A mobster convicted of the murder of an NYPD probation officer in the 1980s, linked to the death of a junior officer, asks for compassionate release from prison because the prison can’t cope with its vegan diet and it causes him stress.
Lorenzo ‘Fat Cat’ Nichols, 63, is concurrently serving 25 years and 40 years to life sentences but has asked a judge to release him for migraines he tolerates and the “stress” of the prison lifestyle. according to NY Daily News.
“Even though I’m trying to stay strong, the stress has gone down and my blood pressure has risen,” the drug lord said in a letter to Brooklyn federal court judge Edward Korman.
Nichols is said to have sent the plea to court in mid-August and is currently awaiting a response.
Lorenzo ‘Fat Cat’ Nichols is responsible for multiple deaths, including that of NYPD officer Brian Rooney, as well as involvement in the death of rookie cop Eddie Byrne
In the letter, Nichols also discusses the “mistakes” he has made in life, as well as his health problems and the family events and deaths he missed while in prison.
While talking about the “mistakes” he made, he does not name his victims, including the NYPD officers and his ex-girlfriend, according to the NY Daily news.
In addition to serving his 25-year to life sentence, the convicted murderer is also serving a 40-year to life sentence at the Brooklyn Metropolitan Detention Center.
Earlier this year, the criminal was released on parole and transferred to federal custody.
MDC Brooklyn, the prison where Lorenzo ‘Fat Cat’ Nichols is currently serving his sentence
“This murderous drug lord and police killer must not come one inch closer to freedom. Our hero brother, Police Officer Edward Byrne, sacrificed his life to rid our town of Nichols and his gang,” said Patrick Lynch, president of the Police Benevolent Association at the time.
Nichols ordered the murder of NYPD Probation Officer Brian Rooney after the officer cited him for parole over a previous drug charge.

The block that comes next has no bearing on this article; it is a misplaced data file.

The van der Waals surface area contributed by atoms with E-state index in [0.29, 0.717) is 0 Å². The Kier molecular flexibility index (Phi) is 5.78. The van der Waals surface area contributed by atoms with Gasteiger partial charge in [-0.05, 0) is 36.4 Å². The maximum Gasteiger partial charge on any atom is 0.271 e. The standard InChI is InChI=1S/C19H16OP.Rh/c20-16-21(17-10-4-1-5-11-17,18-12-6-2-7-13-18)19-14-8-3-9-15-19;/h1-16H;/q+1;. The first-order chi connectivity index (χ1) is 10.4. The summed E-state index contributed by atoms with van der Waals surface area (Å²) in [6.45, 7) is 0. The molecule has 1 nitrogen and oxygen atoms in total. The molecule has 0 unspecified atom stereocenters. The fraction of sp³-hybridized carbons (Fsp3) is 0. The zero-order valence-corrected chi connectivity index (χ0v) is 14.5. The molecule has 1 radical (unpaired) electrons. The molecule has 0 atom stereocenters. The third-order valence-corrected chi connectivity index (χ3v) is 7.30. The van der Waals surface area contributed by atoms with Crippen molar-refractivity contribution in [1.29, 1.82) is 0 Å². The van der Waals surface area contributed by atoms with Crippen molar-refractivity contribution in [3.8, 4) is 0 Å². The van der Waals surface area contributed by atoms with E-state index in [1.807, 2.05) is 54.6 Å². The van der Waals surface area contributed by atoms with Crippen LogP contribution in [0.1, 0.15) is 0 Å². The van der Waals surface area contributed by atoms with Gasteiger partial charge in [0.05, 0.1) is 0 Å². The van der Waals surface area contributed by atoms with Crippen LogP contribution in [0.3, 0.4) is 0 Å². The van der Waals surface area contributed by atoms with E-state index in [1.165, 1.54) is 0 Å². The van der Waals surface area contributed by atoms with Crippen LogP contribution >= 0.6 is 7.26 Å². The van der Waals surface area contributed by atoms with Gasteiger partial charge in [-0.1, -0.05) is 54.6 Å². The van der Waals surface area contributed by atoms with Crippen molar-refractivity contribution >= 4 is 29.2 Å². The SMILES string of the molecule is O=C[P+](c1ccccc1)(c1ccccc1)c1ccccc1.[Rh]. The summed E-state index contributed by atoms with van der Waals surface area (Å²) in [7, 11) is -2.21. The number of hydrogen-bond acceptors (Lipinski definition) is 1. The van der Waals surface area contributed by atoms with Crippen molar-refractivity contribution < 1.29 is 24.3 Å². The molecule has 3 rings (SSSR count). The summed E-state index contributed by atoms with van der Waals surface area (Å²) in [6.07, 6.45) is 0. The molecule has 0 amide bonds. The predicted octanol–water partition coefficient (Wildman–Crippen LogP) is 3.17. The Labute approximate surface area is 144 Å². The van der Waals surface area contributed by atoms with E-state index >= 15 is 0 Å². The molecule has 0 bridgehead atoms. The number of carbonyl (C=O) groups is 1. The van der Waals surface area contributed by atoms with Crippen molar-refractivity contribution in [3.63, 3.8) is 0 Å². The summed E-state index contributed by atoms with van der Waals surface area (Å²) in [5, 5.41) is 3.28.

Rooney was in his car on 119th Avenue in October 1985 when another car stopped next to his and a suspect in the car opened fire. The NYPD officer was punched in the head, back and left arm.
Officer Rooney was a four-year veteran of the Corps and left behind a wife and son.
NYPD Parole Officer Brian Rooney, shot and killed in October 1985
Nichols later pleaded guilty to ordering the murder of Rooney.
Though not charged, it is widely believed that ‘Fat Cat’ was also involved in rookie’s death NYPD Office Edward Byrneperformed by members of Nichols’ drug gang.
Byrne had only been on the job for seven months when he was brutally murdered in South Jamaica. He was 22.
The NYPD rookie had been protecting a witness in a drug case when a suspect walked up to his flagged vehicle and shot him five times in the head.
Rookie NYPD cop Eddie Byrne, brutally murdered while on duty in 1988
If the drug lord is released, he also faces a 10-year prison term to serve in Florida.
The Associated Press reported in 2006 that Nichols was part of a massive car theft scheme in which he helped sell more than $8 million worth of vehicles over five years.
Officials said at the time that “Fat Cat,” while behind bars from 1999 to 2005, helped move about 250 vehicles from Florida to buyers in 14 other states.
Nichols has already spent 34 years in prison for his crimes.
Lorenzo ‘Fat Cat’ Nichols smiles in photo before his arrest and murder conviction
According to the NY Daily News, the drug lord complained to Judge Korman that his previous time in state prison did not count toward his current federal law enforcement sentence.
Korman suggested that the Nichols file a compassionate release request, but it’s unclear if his request will be granted.